If you’re looking for some exquisite jewelry, Jaipur is the place to go to. And once you’re there, head straight to Gem Palace. This is where you find everything from history-laden jewels dating back to the Mughal Era, to contemporary Indian jewelry with modern aesthetics. From poison rings, sindoor boxes, ruby cuffs and jeweled chess sets—this place has treasures galore. Siddharth Kasliwal, Creative Head of Munnu The Gem Palace, who has been ranked among the 50 most eligible bachelors of the world, speaks to The Luxe Café about their history, their growth and the future of their brand, and how people’s tastes in jewelry are changing from the opulent to the stylish, with vibrant, multicoloured stuff being back in fashion. Here’s an exclusive peak into the preserved and persisting glory of Gem Palace
When it comes to creating fine jewelry, no one can compete with India’s pre-eminent jewelry house, the Gem Palace. Historically Jaipur-based, the Gem Palace has been crafting the most exquisite, stupendously beautiful designs a jeweler could ever make. In fact, this is the place where you can spot some of the finest original pieces dating back to the Mughal Empire still on display, testifying to the timelessness of their work. Some of their few pieces have been featured at the best art institutions in the world like the Metropolitan Museum of Art and the Kremlin Museum.
This family business dates as far back as nine generations and has been the go-to place for jewelry for connoisseurs in India and across the world.
Siddharth Kasliwal, the ninth genration co-owner of the 200 year-old jewlery business, is the son of the late trendsetting jeweler Munnu Kasliwal. 32-year-old Siddharth, who has been mentioned in international magazines as one of the 50 most eligible bachelors in the world, took over the family business as the Creative head of Munnu the Gem Palace after the death of his father in 2012.
Siddharth elaborates to us the history of Gem Palace, which is rich and varied. “The Kasliwal family came to Jaipur in 1728,” he says. “Much of ancient history of The Gem Palace is lost in the mists of time. In that period the Maharaja of Jaipur was building a modern city that he wanted to turn into a centre of excellence. As well as attracting the country’s intelligentsia, he invited the finest artists and craftsmen from all over India to build his now famous pink city. The Kasliwals were then appointed as the Crown Jewelers. Originally, the family operated within the walls of the City Palace but in 1852, when the Maharaja was expanding the city, the Kasliwals moved to some land outside the palace and established the Gem Palace on the site where it remains to the present day on M.I road.”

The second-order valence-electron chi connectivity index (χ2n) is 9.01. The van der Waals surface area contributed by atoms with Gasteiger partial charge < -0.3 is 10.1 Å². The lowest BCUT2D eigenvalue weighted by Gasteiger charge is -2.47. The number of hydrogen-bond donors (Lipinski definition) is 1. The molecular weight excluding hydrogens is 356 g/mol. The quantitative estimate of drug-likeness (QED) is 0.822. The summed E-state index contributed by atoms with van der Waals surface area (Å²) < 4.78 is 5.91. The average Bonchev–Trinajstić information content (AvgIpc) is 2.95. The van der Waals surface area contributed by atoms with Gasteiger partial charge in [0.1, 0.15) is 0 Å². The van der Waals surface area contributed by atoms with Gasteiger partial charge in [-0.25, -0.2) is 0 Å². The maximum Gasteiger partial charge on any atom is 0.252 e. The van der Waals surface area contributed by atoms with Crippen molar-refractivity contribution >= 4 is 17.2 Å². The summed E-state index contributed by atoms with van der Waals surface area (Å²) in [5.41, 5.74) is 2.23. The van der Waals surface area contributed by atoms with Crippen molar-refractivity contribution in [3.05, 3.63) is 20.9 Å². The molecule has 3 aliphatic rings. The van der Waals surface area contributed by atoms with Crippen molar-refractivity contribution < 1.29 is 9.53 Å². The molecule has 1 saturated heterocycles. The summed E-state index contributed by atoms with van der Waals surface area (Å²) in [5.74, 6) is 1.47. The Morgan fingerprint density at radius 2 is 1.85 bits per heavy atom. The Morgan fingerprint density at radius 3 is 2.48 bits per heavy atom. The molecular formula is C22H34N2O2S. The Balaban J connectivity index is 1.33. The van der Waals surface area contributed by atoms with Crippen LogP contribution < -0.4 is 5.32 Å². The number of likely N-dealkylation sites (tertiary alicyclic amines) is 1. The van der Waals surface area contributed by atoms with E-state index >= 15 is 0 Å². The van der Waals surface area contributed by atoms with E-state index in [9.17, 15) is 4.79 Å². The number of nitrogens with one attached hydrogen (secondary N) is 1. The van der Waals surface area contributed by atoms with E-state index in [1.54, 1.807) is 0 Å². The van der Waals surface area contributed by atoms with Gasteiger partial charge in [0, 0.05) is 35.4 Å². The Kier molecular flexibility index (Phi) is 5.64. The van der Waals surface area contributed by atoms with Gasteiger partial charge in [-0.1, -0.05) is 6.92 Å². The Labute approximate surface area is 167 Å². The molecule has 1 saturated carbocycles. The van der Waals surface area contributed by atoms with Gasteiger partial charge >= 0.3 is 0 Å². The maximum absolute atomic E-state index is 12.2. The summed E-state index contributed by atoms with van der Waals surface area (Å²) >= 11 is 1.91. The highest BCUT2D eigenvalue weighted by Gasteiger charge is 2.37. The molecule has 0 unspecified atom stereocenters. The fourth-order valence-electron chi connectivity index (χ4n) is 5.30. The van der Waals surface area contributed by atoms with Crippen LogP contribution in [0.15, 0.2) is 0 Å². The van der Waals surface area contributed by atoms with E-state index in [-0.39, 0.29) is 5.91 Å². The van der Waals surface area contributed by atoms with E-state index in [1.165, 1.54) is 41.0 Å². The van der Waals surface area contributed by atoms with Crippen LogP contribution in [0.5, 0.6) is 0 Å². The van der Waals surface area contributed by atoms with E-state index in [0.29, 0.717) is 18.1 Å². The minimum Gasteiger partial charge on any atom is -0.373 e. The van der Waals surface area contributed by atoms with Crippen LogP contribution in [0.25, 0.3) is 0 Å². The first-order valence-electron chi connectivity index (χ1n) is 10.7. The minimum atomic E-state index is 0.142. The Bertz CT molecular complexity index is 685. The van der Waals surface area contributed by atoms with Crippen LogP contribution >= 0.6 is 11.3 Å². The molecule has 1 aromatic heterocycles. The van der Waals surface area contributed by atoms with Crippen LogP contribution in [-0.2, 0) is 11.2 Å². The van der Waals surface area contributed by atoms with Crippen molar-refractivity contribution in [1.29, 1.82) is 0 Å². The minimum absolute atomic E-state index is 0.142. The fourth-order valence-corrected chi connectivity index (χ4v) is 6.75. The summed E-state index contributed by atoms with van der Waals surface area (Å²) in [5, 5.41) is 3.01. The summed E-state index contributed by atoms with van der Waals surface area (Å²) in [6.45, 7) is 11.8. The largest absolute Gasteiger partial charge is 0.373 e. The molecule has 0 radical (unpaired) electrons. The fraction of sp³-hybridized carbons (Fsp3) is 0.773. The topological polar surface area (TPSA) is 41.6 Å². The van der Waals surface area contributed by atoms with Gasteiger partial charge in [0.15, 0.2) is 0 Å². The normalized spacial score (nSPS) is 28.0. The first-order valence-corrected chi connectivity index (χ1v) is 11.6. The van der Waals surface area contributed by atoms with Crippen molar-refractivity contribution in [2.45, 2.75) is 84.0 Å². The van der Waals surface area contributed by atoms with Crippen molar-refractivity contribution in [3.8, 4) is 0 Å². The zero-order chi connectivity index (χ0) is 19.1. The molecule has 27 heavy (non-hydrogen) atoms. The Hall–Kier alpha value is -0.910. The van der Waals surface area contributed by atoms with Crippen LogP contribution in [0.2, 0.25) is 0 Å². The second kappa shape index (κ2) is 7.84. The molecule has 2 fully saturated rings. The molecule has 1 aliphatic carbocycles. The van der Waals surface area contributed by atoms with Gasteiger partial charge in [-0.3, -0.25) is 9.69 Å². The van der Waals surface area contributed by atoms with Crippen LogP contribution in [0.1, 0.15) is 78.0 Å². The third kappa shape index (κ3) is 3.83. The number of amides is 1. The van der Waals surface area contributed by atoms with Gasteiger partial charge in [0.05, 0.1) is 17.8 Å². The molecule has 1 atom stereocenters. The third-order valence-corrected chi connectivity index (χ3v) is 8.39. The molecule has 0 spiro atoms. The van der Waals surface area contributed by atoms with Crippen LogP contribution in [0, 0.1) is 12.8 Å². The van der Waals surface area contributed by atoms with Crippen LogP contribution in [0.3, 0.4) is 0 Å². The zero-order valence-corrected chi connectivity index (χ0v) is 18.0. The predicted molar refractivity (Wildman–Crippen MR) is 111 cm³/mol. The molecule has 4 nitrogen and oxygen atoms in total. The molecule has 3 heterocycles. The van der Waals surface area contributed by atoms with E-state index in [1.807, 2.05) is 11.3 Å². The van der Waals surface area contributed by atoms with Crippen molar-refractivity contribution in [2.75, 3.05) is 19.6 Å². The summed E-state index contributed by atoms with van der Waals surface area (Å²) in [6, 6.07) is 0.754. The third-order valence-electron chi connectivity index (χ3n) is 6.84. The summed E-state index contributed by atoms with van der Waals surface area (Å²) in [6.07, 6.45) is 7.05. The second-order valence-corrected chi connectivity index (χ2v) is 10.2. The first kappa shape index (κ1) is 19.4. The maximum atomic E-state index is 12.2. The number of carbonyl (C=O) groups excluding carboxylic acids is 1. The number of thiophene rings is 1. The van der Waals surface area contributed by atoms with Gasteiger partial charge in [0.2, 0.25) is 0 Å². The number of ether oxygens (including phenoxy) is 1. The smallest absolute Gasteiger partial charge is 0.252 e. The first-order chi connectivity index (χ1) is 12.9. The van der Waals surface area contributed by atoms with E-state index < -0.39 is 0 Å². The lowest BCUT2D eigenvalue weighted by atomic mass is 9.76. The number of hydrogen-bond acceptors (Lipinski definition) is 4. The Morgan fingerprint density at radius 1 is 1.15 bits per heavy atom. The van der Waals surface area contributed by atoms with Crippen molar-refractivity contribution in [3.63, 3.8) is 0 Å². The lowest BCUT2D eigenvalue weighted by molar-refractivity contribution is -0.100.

From the Crown Jewelers to the Maharaja of Rajasthan, Gem Palace grew in fame and stature, until they could boast of being ‘crown jewelers’ to royalty from all over the world. Their star-studded list of patrons includes names like Princess Diana, Nichole Kidman, Gwyneth Paltrow, members of the Kennedy family, Oprah Winfrey, the Arab sheikhs and of course, Indian royalty.
In an era where nearly everything is mechanized, the masterpieces at Gem Palace are crafted with a certain attention to craft and detail. The Jewelery house is synonymous with big, bold baubles and fine objects that reference India’s rich history. Everything you spot is meticulously hand-made by craftsmen at the workshops who have learnt their expertise from their fathers and grandfathers, maintaining traditions and techniques that date back centuries.
To hold a Gem Palace creation is to unfold an entire universe within the palm of your hand. Each turn reveals a new dimension — belts transform into brooches, rings open to unveil loose gems, necklaces flip to display backings as intricate as their facades. Rubies and emeralds nestle into pure gold settings, inlaid with such precision that, on first glance, one assumes they were painted.
Recently, Siddharth Kasliwal also payed homage to his father’s legacy and the brand by unveiling a Sindoor Collection – inspired by a traditional Mughal style Sindoor box made of rubies, designed by his father. A five-piece jewelry, this labor-intensive collection consists of a necklace, ring, earrings, bracelet and a perfume bottle and has been made using the traditional Indian technique, Kundun, where the rubies are cut paper-thin and then inlaid with gold. The method of making the jewelry is labor intensive and the process very expensive, marking out its exclusivity.
So which among these are their signature pieces? “Our signature pieces are the bird earrings, diamond kundan enamel choker and Ruby cuff, all of which have been exhibited at various museums around the world,” informs Siddharth. What about his personal favorites, which ones according to him are the most stunning? “It is difficult to say as we try to make all our pieces beautiful in their own manner!” he exclaims, and one look inside the Gem Palace would surely make you understand how hard it is to choose a favorite. But then he adds, “To point out a few, the ruby sindoor box, poison ring, Ruby cuffs and a multicolour tourmaline cuff made by my father would be the best ones.”